If children are using interfaces they feel comfortable with, educational software designers can focus more on the content of their programs, knowing that people will have an easier time accessing it. They can design their software to be compatible with the new PC system. That way, the look and feel of the software can change according to the users’ settings.
The bottom line behind this entire “vision” is that I feel technology will become more personal and user-centered as time passes. There will be less standardization. I’m seeing it everywhere. Instead of common land-line phones, people use cell phones that are personal and adjusted to fit their needs. Many students have their own laptops (a perfect way the PC system can be expanded outside of the home!). Websites are becoming more user-centered as well, requiring users to create accounts and to log in. It seems that children’s technology ought to be personal as well. I say this because it is very difficult to come up with a universal standard that works for every single child. Different children have different abilities and interests, so it makes sense to use “liquid” interfaces, interfaces that know and change with their users. And as I mentioned at the beginning of this paper, the computer may not even be the primary medium for this interface. Perhaps these interfaces will exist on walls in houses, or within household items, or even on pieces of paper. I used the computer as an example just because it’s the centerpiece of the Digital Age, but by the time the PC system is ready, people could be inserting those cards into something completely different.
Before I end, I want to discuss another important thing I brought up earlier as well – whatever new technologies we develop; they should not stifle children’s creativity and competency. By “creativity”, I mean the ability to come up with ideas and solutions without the aid of a computer or technological device. By “competency”, I am referring to the ability to do things without the aid of technology. Basically, I’m saying that the future should not encourage dependency on technology. I think it’s great to introduce children to technology when they’re young, but we need to be careful not to raise a generation that can’t do things without them. A classic example is our own dependency on electricity. Because of electricity, we haven’t had to learn the skills necessary to survive without it. A child who grows up with technology that does everything for them may miss out. I feel lucky that I wasn’t required to type out all of my school reports until High School. I feel lucky that computer games were still so much of a novelty when I was growing up that I my brother and I played games with physical toys, many of them non-battery operated. Many things were still done by hand as well. I fear that tomorrow’s children may never know what it’s like to do crafts with real paper, or to write and receive a letter in the mail. Technology should grow, yes, but it should not grow to replace the human body and mind. We have those things for a reason; let’s not put them to waste!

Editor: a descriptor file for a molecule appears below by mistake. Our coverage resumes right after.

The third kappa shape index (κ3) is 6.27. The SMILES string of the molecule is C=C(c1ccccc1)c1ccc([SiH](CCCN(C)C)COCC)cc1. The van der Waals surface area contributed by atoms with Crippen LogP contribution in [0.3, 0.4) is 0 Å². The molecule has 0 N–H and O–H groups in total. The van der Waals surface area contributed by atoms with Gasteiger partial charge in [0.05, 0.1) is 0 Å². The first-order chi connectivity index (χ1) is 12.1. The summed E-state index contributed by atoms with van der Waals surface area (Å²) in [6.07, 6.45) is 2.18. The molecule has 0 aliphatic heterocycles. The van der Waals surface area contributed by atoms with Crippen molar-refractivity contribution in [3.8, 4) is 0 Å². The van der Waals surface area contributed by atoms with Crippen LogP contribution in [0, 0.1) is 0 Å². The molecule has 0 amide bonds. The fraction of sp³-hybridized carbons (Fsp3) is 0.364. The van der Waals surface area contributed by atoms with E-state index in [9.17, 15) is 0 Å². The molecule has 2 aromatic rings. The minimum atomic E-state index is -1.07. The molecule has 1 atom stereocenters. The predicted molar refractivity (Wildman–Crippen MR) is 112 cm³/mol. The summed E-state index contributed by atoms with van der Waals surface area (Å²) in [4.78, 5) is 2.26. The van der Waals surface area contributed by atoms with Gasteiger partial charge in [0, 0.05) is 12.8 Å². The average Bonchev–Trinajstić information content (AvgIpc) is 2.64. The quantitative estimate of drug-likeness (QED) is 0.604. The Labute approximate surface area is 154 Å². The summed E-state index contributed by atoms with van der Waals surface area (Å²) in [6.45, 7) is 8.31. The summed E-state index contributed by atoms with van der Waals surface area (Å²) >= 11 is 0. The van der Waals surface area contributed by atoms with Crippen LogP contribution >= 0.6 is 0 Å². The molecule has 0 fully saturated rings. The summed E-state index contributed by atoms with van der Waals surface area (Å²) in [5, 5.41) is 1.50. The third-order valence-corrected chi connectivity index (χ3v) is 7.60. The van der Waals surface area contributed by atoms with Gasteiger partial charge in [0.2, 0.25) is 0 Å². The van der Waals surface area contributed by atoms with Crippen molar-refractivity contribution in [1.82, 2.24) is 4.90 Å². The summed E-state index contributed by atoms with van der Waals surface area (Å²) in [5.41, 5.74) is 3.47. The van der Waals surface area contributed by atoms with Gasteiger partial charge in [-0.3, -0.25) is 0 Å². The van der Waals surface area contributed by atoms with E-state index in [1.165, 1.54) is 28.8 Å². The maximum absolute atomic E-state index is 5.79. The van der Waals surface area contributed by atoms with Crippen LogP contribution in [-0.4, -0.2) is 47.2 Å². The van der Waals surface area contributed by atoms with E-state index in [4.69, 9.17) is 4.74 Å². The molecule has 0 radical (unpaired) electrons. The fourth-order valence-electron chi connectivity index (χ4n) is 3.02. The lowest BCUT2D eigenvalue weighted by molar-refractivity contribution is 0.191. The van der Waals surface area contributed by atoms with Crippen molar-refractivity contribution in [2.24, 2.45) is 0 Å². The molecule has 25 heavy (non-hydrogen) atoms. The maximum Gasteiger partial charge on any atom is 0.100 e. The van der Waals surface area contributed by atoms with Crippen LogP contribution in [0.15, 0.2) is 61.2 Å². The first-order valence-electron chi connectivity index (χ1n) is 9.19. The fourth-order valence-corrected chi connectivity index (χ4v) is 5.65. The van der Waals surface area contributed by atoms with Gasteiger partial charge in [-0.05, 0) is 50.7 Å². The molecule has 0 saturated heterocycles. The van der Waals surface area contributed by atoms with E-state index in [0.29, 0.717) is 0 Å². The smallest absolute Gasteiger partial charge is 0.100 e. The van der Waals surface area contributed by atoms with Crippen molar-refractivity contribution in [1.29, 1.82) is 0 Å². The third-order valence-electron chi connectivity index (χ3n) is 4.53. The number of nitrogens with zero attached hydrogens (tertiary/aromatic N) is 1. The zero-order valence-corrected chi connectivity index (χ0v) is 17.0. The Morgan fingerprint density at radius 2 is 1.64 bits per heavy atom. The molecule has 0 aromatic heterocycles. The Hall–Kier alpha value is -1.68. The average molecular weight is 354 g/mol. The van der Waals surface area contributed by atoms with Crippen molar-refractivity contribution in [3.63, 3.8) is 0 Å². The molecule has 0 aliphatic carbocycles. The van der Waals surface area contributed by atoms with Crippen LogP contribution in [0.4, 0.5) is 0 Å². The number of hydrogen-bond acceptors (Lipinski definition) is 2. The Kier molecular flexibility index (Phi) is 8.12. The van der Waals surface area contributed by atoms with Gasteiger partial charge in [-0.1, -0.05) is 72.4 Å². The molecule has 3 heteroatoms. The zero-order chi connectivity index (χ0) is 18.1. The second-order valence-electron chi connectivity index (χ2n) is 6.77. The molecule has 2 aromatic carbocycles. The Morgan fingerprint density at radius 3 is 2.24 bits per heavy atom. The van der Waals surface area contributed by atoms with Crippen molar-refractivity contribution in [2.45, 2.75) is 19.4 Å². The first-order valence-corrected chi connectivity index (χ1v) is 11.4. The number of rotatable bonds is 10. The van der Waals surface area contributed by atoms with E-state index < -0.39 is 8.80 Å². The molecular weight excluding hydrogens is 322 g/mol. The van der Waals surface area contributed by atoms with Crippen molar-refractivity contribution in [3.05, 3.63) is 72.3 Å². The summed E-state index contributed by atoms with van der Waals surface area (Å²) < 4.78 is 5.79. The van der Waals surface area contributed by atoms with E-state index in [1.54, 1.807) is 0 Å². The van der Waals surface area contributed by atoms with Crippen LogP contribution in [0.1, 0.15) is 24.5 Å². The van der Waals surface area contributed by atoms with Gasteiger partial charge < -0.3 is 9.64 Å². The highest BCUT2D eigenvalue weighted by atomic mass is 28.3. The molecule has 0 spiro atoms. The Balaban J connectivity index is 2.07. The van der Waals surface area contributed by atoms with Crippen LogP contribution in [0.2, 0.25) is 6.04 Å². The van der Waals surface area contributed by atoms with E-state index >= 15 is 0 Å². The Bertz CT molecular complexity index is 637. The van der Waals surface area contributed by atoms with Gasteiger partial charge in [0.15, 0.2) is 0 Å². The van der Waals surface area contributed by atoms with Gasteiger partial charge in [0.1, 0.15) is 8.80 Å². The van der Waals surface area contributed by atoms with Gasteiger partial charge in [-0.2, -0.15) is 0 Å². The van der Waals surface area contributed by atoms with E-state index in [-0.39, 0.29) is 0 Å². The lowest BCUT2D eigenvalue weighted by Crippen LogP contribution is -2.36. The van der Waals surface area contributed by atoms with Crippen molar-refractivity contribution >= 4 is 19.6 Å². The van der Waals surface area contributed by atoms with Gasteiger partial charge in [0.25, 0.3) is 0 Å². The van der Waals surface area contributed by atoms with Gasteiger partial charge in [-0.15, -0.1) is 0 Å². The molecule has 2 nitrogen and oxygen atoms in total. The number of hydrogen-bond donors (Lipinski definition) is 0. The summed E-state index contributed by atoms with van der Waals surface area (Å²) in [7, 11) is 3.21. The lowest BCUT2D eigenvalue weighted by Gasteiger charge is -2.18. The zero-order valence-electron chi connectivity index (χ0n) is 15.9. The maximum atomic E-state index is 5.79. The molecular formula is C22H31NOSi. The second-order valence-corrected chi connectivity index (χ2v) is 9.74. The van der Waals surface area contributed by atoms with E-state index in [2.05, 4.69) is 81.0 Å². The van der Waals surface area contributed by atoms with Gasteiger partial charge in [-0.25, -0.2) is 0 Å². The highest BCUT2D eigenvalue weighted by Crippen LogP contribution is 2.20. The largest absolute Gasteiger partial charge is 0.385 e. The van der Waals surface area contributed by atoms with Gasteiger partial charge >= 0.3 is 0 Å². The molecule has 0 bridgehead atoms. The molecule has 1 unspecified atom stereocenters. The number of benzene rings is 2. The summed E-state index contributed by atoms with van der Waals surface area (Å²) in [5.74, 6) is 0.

Note: I originally wrote this essay as an assignment for a class called “Children and Technology” back in 2005!